Monday, April 28, 2014

3 Things I Know about Staying Healthy

My doctor told me not too long ago that I'm scandalously healthy for my age.  That was her word -- scandalously.  And my OB/GYN told me I am absolutely not to discuss my menopause experience with any of her other patients lest they, too, expect it to be easy, breezy, cotton candy and daisies.  (I promise that's the last time I'm bringing up menopause in this post.)

On the other hand, about 25 years ago, after my third (or was it fourth?  I forget...) serious bout of pneumonia, my doctor at that time told me that I could no longer afford to catch a cold.  Not even sniffles.  Forget about it.  Too risky.

Are you kidding me?  What do I do, put myself in a bubble?  Don a hazmat suit every time I want to hug my kids?  Well, actually, I figured out that a few very easy precautions can be surprisingly effective at warding off common contagious diseases.  For some people that is a big deal.  For others who have more important things to worry about than a little thing like a cold, come over here and let Granny give you a smack!  And then read on...

GrandDad Fabuloso and I went on a luxurious river cruise last year.  At the gangway onto the ship, and at each entrance to the dining area, there were permanently bolted-down, industrial-sized dispensers of hand sanitizer,  and every passenger was expected to use that sanitizer every time they embarked and every time they entered the area where food was served.  They actually posted crew members at the dispensers to remind people to do it.  Why?  River ships are small, enclosed environments -- floating Petri dishes, if you will.  And over time, our hosts had learned that this one, simple precaution was effective in preventing the spread of contagious disease among passengers and crew.  Interesting.  However...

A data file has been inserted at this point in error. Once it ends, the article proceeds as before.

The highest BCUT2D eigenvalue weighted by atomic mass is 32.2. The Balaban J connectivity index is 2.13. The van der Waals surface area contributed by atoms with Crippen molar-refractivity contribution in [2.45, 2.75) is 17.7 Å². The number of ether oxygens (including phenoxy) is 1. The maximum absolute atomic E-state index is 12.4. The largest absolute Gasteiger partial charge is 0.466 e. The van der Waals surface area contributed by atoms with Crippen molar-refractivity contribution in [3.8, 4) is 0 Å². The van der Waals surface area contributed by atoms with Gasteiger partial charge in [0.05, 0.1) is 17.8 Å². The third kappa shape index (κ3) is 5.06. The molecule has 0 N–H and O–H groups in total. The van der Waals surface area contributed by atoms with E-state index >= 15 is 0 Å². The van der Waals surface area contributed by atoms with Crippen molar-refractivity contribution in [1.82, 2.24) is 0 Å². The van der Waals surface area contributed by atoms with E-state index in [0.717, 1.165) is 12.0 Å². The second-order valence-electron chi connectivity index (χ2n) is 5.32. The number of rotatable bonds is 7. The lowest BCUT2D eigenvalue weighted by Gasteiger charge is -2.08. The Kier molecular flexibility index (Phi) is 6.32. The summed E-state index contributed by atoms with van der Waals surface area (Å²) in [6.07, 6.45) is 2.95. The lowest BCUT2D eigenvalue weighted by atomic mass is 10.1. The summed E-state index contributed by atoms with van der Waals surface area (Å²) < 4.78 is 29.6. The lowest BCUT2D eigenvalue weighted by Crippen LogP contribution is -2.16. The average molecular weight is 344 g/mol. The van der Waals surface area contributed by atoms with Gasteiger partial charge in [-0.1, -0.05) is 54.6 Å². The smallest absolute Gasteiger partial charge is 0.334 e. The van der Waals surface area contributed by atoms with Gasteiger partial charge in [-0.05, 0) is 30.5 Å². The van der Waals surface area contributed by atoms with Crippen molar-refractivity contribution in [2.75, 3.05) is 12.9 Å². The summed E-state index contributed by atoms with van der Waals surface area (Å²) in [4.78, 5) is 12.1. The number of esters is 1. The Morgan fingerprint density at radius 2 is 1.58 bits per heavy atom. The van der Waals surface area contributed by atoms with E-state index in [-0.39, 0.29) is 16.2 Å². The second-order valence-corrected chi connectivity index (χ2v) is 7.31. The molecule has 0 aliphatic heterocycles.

I don't know about you, but my skin is much too sensitive for such harsh treatment all the time.  In my own home, I simply wash my hands frequently with soap and hot water.  I set small bars of luxurious, moisturizing soaps in beautiful dishes, and pretty bottles of hand lotion next to every sink in the house, and I use them.  Maybe 50 times a day.  Every time I pet the cat.  Every time I blow my nose.  Every time I clean up something dirty.  Every time I touch food -- before and after.  Every time I enter the house from outside.  Before I eat.  Before I hold a child.  Definitely after I hold a child!  Etc.  (Now if only I could get everyone in the house to do the same.  Because every time I grip the handrail that goes downstairs to the play room... Yuck!)

I read about a guy who was very susceptible to colds and influenza.  Every year, despite flu shots and other high-tech precautions, he was constantly getting sick, missing work, suffering miserably.  He experimented with one small change that turned out to be very, very effective:  At the bank, at the restaurant, at the grocery store, whenever someone asked for his signature and offered him a pen, he simply used his own instead.  With that one change alone, he stopped getting sick.  If you think about how many people that server waits on or that cashier checks out, it makes sense that you don't want to use that pen!  (They probably wish they didn't have to touch it, either.)